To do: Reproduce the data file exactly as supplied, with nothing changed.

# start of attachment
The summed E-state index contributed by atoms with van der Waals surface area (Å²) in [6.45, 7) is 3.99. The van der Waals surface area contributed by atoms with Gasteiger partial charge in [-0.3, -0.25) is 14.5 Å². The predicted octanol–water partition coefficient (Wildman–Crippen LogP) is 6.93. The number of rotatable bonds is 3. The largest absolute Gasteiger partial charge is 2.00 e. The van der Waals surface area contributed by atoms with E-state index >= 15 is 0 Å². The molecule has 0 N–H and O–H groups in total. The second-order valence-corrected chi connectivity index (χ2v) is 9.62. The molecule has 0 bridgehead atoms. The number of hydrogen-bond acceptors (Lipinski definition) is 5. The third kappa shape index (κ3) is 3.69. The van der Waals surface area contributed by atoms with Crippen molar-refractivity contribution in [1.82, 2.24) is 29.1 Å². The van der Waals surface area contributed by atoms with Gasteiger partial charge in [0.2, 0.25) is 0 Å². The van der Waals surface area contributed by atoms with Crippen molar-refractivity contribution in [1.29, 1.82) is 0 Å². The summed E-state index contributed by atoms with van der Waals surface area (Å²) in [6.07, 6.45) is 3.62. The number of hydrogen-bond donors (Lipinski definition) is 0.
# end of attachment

The summed E-state index contributed by atoms with van der Waals surface area (Å²) in [6.45, 7) is 3.99. The van der Waals surface area contributed by atoms with Gasteiger partial charge in [-0.3, -0.25) is 14.5 Å². The predicted octanol–water partition coefficient (Wildman–Crippen LogP) is 6.93. The number of rotatable bonds is 3. The largest absolute Gasteiger partial charge is 2.00 e. The van der Waals surface area contributed by atoms with E-state index >= 15 is 0 Å². The molecule has 0 N–H and O–H groups in total. The second-order valence-corrected chi connectivity index (χ2v) is 9.62. The molecule has 0 bridgehead atoms. The number of hydrogen-bond acceptors (Lipinski definition) is 5. The third kappa shape index (κ3) is 3.69. The van der Waals surface area contributed by atoms with Crippen molar-refractivity contribution in [1.82, 2.24) is 29.1 Å². The van der Waals surface area contributed by atoms with Gasteiger partial charge in [0.2, 0.25) is 0 Å². The van der Waals surface area contributed by atoms with Crippen molar-refractivity contribution in [1.29, 1.82) is 0 Å². The summed E-state index contributed by atoms with van der Waals surface area (Å²) in [6.07, 6.45) is 3.62. The number of hydrogen-bond donors (Lipinski definition) is 0.